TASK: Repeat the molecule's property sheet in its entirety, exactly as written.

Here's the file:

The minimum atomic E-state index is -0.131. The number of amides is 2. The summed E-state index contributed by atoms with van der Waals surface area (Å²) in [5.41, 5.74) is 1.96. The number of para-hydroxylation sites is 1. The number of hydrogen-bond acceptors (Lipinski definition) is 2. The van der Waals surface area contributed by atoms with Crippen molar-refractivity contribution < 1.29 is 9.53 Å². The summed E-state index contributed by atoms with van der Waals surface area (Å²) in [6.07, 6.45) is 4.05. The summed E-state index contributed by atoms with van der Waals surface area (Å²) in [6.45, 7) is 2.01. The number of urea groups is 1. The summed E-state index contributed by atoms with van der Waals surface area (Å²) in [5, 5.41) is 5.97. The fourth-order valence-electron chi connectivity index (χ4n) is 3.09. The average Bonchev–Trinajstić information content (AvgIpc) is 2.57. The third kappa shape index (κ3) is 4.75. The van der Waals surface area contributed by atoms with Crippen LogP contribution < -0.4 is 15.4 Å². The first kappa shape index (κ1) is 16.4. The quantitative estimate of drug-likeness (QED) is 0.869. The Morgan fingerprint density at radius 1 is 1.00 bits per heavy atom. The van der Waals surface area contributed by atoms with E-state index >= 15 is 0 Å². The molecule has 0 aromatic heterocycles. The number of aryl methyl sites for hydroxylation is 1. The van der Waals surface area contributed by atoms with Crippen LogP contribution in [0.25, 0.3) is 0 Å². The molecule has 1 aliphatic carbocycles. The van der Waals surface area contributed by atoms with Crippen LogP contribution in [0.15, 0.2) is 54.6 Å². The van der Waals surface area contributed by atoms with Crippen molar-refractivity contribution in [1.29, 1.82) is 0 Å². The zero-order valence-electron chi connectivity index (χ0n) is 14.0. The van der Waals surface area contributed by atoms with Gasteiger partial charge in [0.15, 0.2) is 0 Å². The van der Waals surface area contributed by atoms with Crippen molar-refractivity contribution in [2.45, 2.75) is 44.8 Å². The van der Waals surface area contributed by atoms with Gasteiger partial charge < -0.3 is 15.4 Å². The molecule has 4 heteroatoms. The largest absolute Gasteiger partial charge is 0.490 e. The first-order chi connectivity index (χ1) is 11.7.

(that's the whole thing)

The minimum atomic E-state index is -0.131. The number of amides is 2. The summed E-state index contributed by atoms with van der Waals surface area (Å²) in [5.41, 5.74) is 1.96. The number of para-hydroxylation sites is 1. The number of hydrogen-bond acceptors (Lipinski definition) is 2. The van der Waals surface area contributed by atoms with Crippen molar-refractivity contribution < 1.29 is 9.53 Å². The summed E-state index contributed by atoms with van der Waals surface area (Å²) in [6.07, 6.45) is 4.05. The summed E-state index contributed by atoms with van der Waals surface area (Å²) in [6.45, 7) is 2.01. The number of urea groups is 1. The summed E-state index contributed by atoms with van der Waals surface area (Å²) in [5, 5.41) is 5.97. The fourth-order valence-electron chi connectivity index (χ4n) is 3.09. The average Bonchev–Trinajstić information content (AvgIpc) is 2.57. The third kappa shape index (κ3) is 4.75. The van der Waals surface area contributed by atoms with Crippen LogP contribution < -0.4 is 15.4 Å². The first kappa shape index (κ1) is 16.4. The quantitative estimate of drug-likeness (QED) is 0.869. The Morgan fingerprint density at radius 1 is 1.00 bits per heavy atom. The van der Waals surface area contributed by atoms with E-state index >= 15 is 0 Å². The molecule has 0 aromatic heterocycles. The number of aryl methyl sites for hydroxylation is 1. The van der Waals surface area contributed by atoms with Crippen LogP contribution in [0.25, 0.3) is 0 Å². The molecule has 1 aliphatic carbocycles. The van der Waals surface area contributed by atoms with Crippen LogP contribution in [0.15, 0.2) is 54.6 Å². The van der Waals surface area contributed by atoms with Crippen molar-refractivity contribution in [1.29, 1.82) is 0 Å². The zero-order valence-electron chi connectivity index (χ0n) is 14.0. The van der Waals surface area contributed by atoms with Gasteiger partial charge in [0.15, 0.2) is 0 Å². The van der Waals surface area contributed by atoms with Crippen molar-refractivity contribution in [2.45, 2.75) is 44.8 Å². The van der Waals surface area contributed by atoms with Gasteiger partial charge < -0.3 is 15.4 Å². The molecule has 4 heteroatoms. The largest absolute Gasteiger partial charge is 0.490 e. The first-order chi connectivity index (χ1) is 11.7.